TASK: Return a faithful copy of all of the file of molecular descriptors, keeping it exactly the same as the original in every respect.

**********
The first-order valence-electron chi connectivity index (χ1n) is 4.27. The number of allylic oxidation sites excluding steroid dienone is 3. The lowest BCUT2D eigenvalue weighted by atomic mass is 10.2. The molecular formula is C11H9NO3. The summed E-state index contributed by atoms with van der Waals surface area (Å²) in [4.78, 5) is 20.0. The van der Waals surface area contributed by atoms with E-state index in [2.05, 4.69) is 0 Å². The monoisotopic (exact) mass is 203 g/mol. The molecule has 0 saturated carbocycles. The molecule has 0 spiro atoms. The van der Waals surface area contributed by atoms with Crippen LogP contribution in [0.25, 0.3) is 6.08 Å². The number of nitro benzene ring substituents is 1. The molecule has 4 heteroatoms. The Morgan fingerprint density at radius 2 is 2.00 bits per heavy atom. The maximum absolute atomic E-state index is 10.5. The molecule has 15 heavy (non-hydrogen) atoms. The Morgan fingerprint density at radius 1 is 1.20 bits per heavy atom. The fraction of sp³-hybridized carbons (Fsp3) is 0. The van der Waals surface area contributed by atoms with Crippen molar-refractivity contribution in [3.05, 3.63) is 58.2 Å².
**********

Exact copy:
The first-order valence-electron chi connectivity index (χ1n) is 4.27. The number of allylic oxidation sites excluding steroid dienone is 3. The lowest BCUT2D eigenvalue weighted by atomic mass is 10.2. The molecular formula is C11H9NO3. The summed E-state index contributed by atoms with van der Waals surface area (Å²) in [4.78, 5) is 20.0. The van der Waals surface area contributed by atoms with E-state index in [2.05, 4.69) is 0 Å². The monoisotopic (exact) mass is 203 g/mol. The molecule has 0 saturated carbocycles. The molecule has 0 spiro atoms. The van der Waals surface area contributed by atoms with Crippen LogP contribution in [0.25, 0.3) is 6.08 Å². The number of nitro benzene ring substituents is 1. The molecule has 4 heteroatoms. The Morgan fingerprint density at radius 2 is 2.00 bits per heavy atom. The maximum absolute atomic E-state index is 10.5. The molecule has 15 heavy (non-hydrogen) atoms. The Morgan fingerprint density at radius 1 is 1.20 bits per heavy atom. The fraction of sp³-hybridized carbons (Fsp3) is 0. The van der Waals surface area contributed by atoms with Crippen molar-refractivity contribution in [3.05, 3.63) is 58.2 Å².